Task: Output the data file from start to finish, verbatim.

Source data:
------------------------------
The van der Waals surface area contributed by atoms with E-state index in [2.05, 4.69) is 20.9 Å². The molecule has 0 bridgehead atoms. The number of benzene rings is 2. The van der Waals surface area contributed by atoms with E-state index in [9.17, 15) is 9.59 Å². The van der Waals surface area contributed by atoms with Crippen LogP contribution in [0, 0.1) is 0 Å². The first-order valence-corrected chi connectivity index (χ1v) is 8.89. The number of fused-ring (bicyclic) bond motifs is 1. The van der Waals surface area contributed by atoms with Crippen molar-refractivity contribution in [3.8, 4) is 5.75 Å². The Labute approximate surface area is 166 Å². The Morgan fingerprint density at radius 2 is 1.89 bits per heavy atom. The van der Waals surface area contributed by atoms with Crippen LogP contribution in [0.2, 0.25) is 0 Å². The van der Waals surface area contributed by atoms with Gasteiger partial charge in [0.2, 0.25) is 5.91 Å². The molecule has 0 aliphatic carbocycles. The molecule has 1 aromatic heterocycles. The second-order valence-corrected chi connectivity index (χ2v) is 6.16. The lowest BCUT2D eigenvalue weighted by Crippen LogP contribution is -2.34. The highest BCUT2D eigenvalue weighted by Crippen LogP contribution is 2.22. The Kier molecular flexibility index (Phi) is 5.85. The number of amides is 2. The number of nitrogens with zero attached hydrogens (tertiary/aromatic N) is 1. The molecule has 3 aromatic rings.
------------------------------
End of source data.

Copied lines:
The van der Waals surface area contributed by atoms with E-state index in [2.05, 4.69) is 20.9 Å². The molecule has 0 bridgehead atoms. The number of benzene rings is 2. The van der Waals surface area contributed by atoms with E-state index in [9.17, 15) is 9.59 Å². The van der Waals surface area contributed by atoms with Crippen LogP contribution in [0, 0.1) is 0 Å². The first-order valence-corrected chi connectivity index (χ1v) is 8.89. The number of fused-ring (bicyclic) bond motifs is 1. The van der Waals surface area contributed by atoms with Crippen molar-refractivity contribution in [3.8, 4) is 5.75 Å². The Labute approximate surface area is 166 Å². The Morgan fingerprint density at radius 2 is 1.89 bits per heavy atom. The van der Waals surface area contributed by atoms with Crippen LogP contribution in [0.2, 0.25) is 0 Å². The van der Waals surface area contributed by atoms with Gasteiger partial charge in [0.2, 0.25) is 5.91 Å². The molecule has 0 aliphatic carbocycles. The molecule has 1 aromatic heterocycles. The second-order valence-corrected chi connectivity index (χ2v) is 6.16. The lowest BCUT2D eigenvalue weighted by Crippen LogP contribution is -2.34. The highest BCUT2D eigenvalue weighted by Crippen LogP contribution is 2.22. The Kier molecular flexibility index (Phi) is 5.85. The number of amides is 2. The number of nitrogens with zero attached hydrogens (tertiary/aromatic N) is 1. The molecule has 3 aromatic rings.